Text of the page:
Julie also asked about 1. traditional vrs. digital means of illustrating and 2. She wonders ifrealism’ is appropriate in picture books and where usually used.  

#2 first – OF COURSE it is!  oh so many books have been illustrated in a very realistic manner even this year!  Trends now lean heavily on more ‘cutting edge,’ highly unique styles of illustration that are less ‘realistic’ perhaps.  They are very personal and emotive and wonderful, but even Realism (and there are SO many ways to be realistic!) can have some of these elements in them.  Ads interest.

We see more realistic styles in nonfiction often because the FACTS of the image are important for the information shared in the story, or with more ‘classic’ sort of stories.  But any story has MANY appropriate styles of illustration possible for it.  Give the same manuscript to 10 different editors and they will pick 10 different artists to illustrate it! and ALL might possibly be just wonderful! Work in the style YOU feel is right for the story and you.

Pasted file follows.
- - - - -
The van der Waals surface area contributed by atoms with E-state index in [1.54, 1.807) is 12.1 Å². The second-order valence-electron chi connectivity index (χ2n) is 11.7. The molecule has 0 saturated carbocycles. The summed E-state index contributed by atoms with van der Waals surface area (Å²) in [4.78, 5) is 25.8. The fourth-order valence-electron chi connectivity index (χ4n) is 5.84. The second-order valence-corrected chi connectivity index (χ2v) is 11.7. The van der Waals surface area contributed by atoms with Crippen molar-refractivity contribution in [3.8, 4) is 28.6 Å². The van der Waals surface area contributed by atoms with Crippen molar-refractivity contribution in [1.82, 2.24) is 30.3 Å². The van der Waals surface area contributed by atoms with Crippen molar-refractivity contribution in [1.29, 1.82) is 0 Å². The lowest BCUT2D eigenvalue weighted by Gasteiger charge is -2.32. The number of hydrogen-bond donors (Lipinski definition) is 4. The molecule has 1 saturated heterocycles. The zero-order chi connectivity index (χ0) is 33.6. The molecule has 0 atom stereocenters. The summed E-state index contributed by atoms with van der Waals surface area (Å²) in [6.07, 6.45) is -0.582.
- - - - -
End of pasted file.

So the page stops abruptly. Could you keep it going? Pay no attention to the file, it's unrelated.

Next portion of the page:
#1….  When I started out in this industry 25 years ago MOST all Trade picture books (those by big publishers for bookstores mostly) were done in traditional means i.e. watercolor, pastel, oil, actual cut paper etc. Digital styles were used most often for educational projects. This very quickly began to change as the quality of the digital art improved and the artist was able to do more with it artistically.  I remember visiting NYC one trip and showing of a then new illustrator who is still with our agency, Patrice Barton.  Patty works digitally, but  her work has a soft, spontaneous, adorable quality that the trade editors and art directors, and buyers, just love.  I’d let them gush over her work, and THEN state “oh, and did I mention she is digital?”  EVERY TIME, they’d pull the samples closer to their eyes as if that would make a difference in what they were seeing.  I had to laugh! and so did they….then they signed her up!